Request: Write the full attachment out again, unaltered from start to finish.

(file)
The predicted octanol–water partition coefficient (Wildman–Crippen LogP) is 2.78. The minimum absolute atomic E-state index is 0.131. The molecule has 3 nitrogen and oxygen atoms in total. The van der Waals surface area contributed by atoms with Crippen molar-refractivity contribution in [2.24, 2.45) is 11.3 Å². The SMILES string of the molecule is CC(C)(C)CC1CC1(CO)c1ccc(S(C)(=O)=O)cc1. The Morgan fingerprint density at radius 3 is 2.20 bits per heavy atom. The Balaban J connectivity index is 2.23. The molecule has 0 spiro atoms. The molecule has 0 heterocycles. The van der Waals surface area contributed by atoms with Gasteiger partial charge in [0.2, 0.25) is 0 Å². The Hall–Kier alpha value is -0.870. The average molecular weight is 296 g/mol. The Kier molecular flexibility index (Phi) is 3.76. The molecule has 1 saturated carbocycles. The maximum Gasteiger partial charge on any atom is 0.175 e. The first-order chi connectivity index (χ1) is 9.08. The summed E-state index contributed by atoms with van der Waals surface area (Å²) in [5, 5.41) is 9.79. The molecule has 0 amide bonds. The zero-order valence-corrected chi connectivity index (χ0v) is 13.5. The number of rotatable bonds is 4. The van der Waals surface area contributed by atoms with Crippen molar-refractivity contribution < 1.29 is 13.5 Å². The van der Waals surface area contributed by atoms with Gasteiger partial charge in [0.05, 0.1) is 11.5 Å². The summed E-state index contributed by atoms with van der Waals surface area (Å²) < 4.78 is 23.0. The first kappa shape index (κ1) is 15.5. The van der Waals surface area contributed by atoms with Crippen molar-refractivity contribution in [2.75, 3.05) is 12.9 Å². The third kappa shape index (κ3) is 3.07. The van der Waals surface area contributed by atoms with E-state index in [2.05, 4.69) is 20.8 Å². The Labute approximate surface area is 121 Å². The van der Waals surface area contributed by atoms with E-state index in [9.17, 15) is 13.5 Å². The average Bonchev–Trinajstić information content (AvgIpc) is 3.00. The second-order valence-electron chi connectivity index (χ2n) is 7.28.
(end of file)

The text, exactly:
The predicted octanol–water partition coefficient (Wildman–Crippen LogP) is 2.78. The minimum absolute atomic E-state index is 0.131. The molecule has 3 nitrogen and oxygen atoms in total. The van der Waals surface area contributed by atoms with Crippen molar-refractivity contribution in [2.24, 2.45) is 11.3 Å². The SMILES string of the molecule is CC(C)(C)CC1CC1(CO)c1ccc(S(C)(=O)=O)cc1. The Morgan fingerprint density at radius 3 is 2.20 bits per heavy atom. The Balaban J connectivity index is 2.23. The molecule has 0 spiro atoms. The molecule has 0 heterocycles. The van der Waals surface area contributed by atoms with Gasteiger partial charge in [0.2, 0.25) is 0 Å². The Hall–Kier alpha value is -0.870. The average molecular weight is 296 g/mol. The Kier molecular flexibility index (Phi) is 3.76. The molecule has 1 saturated carbocycles. The maximum Gasteiger partial charge on any atom is 0.175 e. The first-order chi connectivity index (χ1) is 9.08. The summed E-state index contributed by atoms with van der Waals surface area (Å²) in [5, 5.41) is 9.79. The molecule has 0 amide bonds. The zero-order valence-corrected chi connectivity index (χ0v) is 13.5. The number of rotatable bonds is 4. The van der Waals surface area contributed by atoms with Crippen molar-refractivity contribution < 1.29 is 13.5 Å². The van der Waals surface area contributed by atoms with Gasteiger partial charge in [0.05, 0.1) is 11.5 Å². The summed E-state index contributed by atoms with van der Waals surface area (Å²) < 4.78 is 23.0. The first kappa shape index (κ1) is 15.5. The van der Waals surface area contributed by atoms with Crippen molar-refractivity contribution in [2.75, 3.05) is 12.9 Å². The third kappa shape index (κ3) is 3.07. The van der Waals surface area contributed by atoms with E-state index in [2.05, 4.69) is 20.8 Å². The Labute approximate surface area is 121 Å². The van der Waals surface area contributed by atoms with E-state index in [9.17, 15) is 13.5 Å². The average Bonchev–Trinajstić information content (AvgIpc) is 3.00. The second-order valence-electron chi connectivity index (χ2n) is 7.28.